Yes, John S portion control does work wonders but it isn't the entire package. When I was younger the foods weren't as highly processed/full of chemicals as they are now. Also, as mentioned by others if one has less income one often ends up buying foods that aren't all that good for you. We spent much of our time outside in our youth, there were always parks to go to, wilderness areas close by but children today spend much of their time in a state of inertia in front of the computer /TV/ other forms of entertainment which doesn't involve exercise. While I don't live in the States one can see changes in the population with increasing rates of obesity in many countries.

Meat from factory farms is full of growth hormones and antibiotics. Too much so! One can avoid this buy purchasing organic meat but if a family takes children out for fast food especially if the child sees endless advertising as already mentioned here they end up eating unhealthy factory farm products.

Corrine R with the black background profile photo splattered in blood saying: "My food doesn't scream" says that:

"Look at where your food is coming from, teach children what meat actually is...."

Well actually my asparagus screams loudly went I cut it off the stalks and my plum wails after it is pulled from the tree and pity the poor chopped broccoli. If one eats meat then organic meat is safe if you eat small portions the size of a deck of cards and one needn't eat meat every day. A steak cas

12:04AM PDT on Aug 14, 2012

isn't a great idea even if one is a Texan or an Albertan. Eat a balanced diet, avoid the factory farm stuff which is full of toxins and wastes resources compared to organically raised meat.

Dangerous foods also include veggies laden with pesticides unless you grow your own and don't spray them or buy organic. Sadly a lot of low income families buy cheaper foods which isn't at all organic.

Russ L many people are obese because of their diet/lifestyle but never forget there are exceptions because of the medications people take for illnesses and also some diseases such as Cushing's Syndrome (rare), hypothyroidism and polycystic ovary syndrome (cysts), genetics and major depression to name a few. Sitting on the White Throne Of Judgement is not always applicable in some cases but illnesses certainly cause a limited amount of obesity. Not everyone is a couch potato and weight hatred also produces teens with anorexia/bulimia as well as an entire industry of anorexic super models There is a extreme in eating habits on both ends of the scale (pun not intended). Who knows what GMO foods will down over time as well? Monsanto's field of horrors.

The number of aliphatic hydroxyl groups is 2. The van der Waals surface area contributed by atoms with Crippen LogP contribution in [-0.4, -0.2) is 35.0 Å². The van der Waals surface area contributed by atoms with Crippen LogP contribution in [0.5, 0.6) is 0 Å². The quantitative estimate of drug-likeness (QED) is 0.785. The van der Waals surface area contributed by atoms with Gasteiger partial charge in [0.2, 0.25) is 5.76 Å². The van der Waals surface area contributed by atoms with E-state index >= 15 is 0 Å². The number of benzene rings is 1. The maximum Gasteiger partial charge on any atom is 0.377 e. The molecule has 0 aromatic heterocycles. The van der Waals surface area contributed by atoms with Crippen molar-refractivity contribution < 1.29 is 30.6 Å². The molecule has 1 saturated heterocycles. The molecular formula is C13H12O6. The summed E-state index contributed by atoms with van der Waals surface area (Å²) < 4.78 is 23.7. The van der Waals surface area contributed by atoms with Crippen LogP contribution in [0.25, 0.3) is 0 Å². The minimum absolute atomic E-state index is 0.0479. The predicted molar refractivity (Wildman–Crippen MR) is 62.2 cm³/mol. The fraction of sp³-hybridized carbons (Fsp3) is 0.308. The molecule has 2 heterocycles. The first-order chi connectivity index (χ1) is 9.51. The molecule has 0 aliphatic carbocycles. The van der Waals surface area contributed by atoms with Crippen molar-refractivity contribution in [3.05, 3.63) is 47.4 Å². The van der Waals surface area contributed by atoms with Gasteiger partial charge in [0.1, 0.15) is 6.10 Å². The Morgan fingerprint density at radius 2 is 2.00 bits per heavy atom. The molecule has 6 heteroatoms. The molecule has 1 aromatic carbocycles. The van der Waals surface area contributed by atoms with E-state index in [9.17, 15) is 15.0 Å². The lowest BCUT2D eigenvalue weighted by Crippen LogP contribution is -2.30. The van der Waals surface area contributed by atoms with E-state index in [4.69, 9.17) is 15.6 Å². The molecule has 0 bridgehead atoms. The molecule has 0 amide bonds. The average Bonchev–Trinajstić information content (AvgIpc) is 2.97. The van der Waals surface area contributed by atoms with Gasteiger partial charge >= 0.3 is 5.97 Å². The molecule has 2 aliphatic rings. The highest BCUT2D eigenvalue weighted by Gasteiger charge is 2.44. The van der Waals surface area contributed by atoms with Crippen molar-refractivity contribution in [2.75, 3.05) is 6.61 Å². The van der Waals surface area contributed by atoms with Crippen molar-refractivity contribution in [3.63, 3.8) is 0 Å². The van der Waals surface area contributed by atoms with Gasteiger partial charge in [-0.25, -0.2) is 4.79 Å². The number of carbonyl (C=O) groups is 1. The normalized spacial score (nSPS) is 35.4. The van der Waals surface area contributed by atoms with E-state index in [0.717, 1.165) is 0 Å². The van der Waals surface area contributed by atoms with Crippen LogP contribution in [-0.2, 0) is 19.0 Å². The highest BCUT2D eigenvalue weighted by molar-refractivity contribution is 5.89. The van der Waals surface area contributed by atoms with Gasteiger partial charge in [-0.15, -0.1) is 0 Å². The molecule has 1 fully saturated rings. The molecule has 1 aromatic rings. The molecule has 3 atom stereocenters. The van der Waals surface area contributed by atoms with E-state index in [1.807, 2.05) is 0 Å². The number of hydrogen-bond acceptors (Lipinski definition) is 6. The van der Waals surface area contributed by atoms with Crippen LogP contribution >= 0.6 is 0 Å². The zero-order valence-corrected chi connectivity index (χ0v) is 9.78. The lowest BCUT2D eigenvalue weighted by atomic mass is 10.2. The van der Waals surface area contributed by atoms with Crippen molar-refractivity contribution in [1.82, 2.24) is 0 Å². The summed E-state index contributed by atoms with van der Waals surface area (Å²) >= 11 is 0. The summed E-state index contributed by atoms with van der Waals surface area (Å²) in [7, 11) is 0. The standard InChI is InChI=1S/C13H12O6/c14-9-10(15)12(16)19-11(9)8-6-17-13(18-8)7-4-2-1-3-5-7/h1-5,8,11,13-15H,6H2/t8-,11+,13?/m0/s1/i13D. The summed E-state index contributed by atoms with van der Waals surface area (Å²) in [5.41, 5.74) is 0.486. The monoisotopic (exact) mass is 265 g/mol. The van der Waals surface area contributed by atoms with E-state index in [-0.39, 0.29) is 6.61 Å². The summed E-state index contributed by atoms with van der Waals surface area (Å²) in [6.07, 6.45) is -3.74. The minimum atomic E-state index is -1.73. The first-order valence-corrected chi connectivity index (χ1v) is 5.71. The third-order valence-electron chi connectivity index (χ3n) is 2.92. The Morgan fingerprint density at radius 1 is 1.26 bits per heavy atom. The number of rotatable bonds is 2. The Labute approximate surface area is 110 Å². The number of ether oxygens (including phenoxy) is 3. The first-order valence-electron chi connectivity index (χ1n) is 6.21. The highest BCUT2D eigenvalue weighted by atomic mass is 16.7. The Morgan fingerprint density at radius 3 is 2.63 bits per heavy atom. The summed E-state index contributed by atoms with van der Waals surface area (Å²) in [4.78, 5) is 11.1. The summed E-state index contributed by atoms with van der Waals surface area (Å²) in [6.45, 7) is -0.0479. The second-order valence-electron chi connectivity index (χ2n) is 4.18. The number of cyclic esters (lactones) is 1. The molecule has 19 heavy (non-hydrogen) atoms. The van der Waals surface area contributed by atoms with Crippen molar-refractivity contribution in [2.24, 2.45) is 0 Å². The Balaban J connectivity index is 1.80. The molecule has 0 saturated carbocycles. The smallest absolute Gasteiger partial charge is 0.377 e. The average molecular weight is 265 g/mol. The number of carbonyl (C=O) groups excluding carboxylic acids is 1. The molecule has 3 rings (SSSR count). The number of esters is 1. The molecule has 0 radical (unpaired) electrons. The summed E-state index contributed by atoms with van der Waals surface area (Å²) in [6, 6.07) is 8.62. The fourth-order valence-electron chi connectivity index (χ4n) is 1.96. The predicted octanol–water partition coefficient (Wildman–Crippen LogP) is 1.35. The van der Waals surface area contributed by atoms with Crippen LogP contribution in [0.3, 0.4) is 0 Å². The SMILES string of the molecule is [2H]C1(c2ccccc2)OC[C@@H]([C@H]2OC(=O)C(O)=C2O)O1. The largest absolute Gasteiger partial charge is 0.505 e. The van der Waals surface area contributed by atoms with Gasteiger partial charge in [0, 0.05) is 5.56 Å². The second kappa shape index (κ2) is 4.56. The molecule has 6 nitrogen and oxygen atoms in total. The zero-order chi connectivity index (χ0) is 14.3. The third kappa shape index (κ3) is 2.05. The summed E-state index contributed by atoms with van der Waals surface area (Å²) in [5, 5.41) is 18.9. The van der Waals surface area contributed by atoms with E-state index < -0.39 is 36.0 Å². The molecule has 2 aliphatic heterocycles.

When I was a kid we walked more, we played hard and long hours outside, our food was not as refined as it is now, I certainly make it a point to cook from scratch rather than fast food/frozen dinners.

10:36PM PDT on Aug 13, 2012

Re income. If people don't have much to spend on food they often seem to go for prepackaged or cheap take away moving away from fruit and vegies which we need for health.

3:47PM PDT on Aug 13, 2012

Obese or starving, thank you for article.

3:46PM PDT on Aug 13, 2012

Obese or starving, thank you for article.

3:46PM PDT on Aug 13, 2012

Obese or starving, thank you for article.

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Disclaimer: The views expressed above are solely those of the author and may not reflect those of